Sigurdur Gudmundsson

A key to our own poetry

In looking at Sigurdur Gudmundsson's sculpture Havsøye at the beach promenade at Sortland, the basic shapes that make up the sculpture are its most prominent feature: the boat, the house, and the diamond-shaped opening through the centre of the house. The opening is like a window that has been pulled and placed diagonally. At the same time, this opening frames the beautiful fjord and mountain range behind the sculpture. By an optical displacement, the scenery appears to move closer to the viewpoint, and, at the same time, the sculpture frames the landscape, converting nature to culture; it takes on the characteristics of a landscape painting or photograph.

The artwork plays with polished, semi-polished and unpolished surfaces. The last creates a sense of material presence, whereas the first reflects the surroundings and the ever-changing light. In a way, these different textures highlight the different expressions of the beautiful black granite, which was broken from a local quarry and cut on site.

A distinguishing feature of Gudmundsson's art is his fascination with various artistic techniques. He has explored the possibilities of photography as a way to document his one-man performance art through still images. He has created sculptures from rock, metal, bronze and brick, and he has explored some highly unorthodox combinations of materials. He is rarely proficient at any of these techniques himself, and as an artist is is more comparable to a conductor than a craftsman. He is a skilled conductor, however, and he can motivate others to play their instruments well by showing genuine appreciation for their knowledge and expert craftsmanship. He conducts their “performances” so as to realize his own poetic visions, dreams and memories.

Sigurdur Gudmundsson creates large-scale sculptures, which often spin narratives related to nature and culture. The sculpture appears to be part of a vast, universal canvas, on which all of history is being planned, painted, carved. The dimensions of Gudmundsson's artworks are monumental, and play a key role in the narrative he applies. Another, similar distinguishing feature is the presence of the type of broad horizons typical of Icelandic landscapes. These landscapes are desolate, yet have a unique, solemn boldness, which is reflected in his visual thinking and the way he places sculptures in a space. The objects really take centre stage in his world: You see the outline of every hill, rock and house. They are surrounded by vast areas of empty space, which means that each object has its own, clearly identifiable visual expression. He rarely seems too concerned with exactly where the object is placed; instead he trusts its presence and visibility in all circumstances.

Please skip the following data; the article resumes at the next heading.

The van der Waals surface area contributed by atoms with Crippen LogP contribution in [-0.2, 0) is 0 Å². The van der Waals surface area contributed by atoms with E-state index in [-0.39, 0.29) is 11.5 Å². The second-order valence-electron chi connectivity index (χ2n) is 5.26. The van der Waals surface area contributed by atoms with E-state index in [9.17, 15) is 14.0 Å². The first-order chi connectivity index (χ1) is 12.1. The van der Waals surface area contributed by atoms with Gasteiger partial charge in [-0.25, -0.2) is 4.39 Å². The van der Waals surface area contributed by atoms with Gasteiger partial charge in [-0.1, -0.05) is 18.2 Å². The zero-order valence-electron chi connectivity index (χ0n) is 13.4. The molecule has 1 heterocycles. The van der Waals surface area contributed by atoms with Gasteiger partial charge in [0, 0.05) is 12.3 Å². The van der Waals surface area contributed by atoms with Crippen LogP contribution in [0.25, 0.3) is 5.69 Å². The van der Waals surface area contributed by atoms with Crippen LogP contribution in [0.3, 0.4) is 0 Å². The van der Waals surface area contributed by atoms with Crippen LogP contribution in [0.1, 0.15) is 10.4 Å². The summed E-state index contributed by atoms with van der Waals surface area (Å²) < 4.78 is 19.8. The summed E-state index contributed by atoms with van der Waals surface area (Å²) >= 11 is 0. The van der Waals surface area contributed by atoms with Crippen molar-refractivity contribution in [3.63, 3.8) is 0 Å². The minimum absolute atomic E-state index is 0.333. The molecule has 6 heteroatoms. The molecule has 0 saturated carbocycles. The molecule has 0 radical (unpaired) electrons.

His vision converts everything to poetry or provides us with keys to unlock our own poetry. The sculpture at Sortland provides us with keys to unlock our own narratives of houses, boats and diamond shapes, which are associated with journeys in cards. The deck is shuffled and ready for the flight of our own imagination and for us to create our own memories.
By Maaretta Jaukkuri

About the artwork

My work is not a reproduction
of an event I have experienced.

I am not that rich in experiences.

My work is not a visual translation
of knowledge I have gathered.

I am not that knowledgeable.

My work is a personal memory
of something I have not experienced.

My work aims to be a coagulated memory
where the event is free to seek its own memory.

Sigurdur Gudmundssons

Born: 1942, in Reykjavik, Iceland
: 1960-63 Myndlista- og handídaskóli, Reykjavik, Iceland, 1963-64 Academie'63 Haarlem, the Netherlands
Lives and works
: Amsterdam, the Netherlands

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